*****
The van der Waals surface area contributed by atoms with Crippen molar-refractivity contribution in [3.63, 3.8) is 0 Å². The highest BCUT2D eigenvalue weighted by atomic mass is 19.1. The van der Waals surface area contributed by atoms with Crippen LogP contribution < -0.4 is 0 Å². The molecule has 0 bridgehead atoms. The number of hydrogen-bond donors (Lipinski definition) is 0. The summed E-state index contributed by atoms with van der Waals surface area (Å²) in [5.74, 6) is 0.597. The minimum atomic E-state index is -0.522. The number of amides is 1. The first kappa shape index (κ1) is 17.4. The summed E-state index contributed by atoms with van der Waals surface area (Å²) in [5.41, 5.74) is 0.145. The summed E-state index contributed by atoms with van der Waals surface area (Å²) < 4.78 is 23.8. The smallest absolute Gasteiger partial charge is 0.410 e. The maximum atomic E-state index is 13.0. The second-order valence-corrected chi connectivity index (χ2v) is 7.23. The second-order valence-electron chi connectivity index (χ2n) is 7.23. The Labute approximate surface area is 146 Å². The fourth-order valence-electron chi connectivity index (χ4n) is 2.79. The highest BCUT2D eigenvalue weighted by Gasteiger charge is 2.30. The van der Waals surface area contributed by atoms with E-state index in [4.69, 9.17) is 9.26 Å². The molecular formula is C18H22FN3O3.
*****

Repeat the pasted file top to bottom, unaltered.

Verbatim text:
The van der Waals surface area contributed by atoms with Crippen molar-refractivity contribution in [3.63, 3.8) is 0 Å². The highest BCUT2D eigenvalue weighted by atomic mass is 19.1. The van der Waals surface area contributed by atoms with Crippen LogP contribution < -0.4 is 0 Å². The molecule has 0 bridgehead atoms. The number of hydrogen-bond donors (Lipinski definition) is 0. The summed E-state index contributed by atoms with van der Waals surface area (Å²) in [5.74, 6) is 0.597. The minimum atomic E-state index is -0.522. The number of amides is 1. The first kappa shape index (κ1) is 17.4. The summed E-state index contributed by atoms with van der Waals surface area (Å²) in [5.41, 5.74) is 0.145. The summed E-state index contributed by atoms with van der Waals surface area (Å²) < 4.78 is 23.8. The smallest absolute Gasteiger partial charge is 0.410 e. The maximum atomic E-state index is 13.0. The second-order valence-corrected chi connectivity index (χ2v) is 7.23. The second-order valence-electron chi connectivity index (χ2n) is 7.23. The Labute approximate surface area is 146 Å². The fourth-order valence-electron chi connectivity index (χ4n) is 2.79. The highest BCUT2D eigenvalue weighted by Gasteiger charge is 2.30. The van der Waals surface area contributed by atoms with E-state index in [4.69, 9.17) is 9.26 Å². The molecular formula is C18H22FN3O3.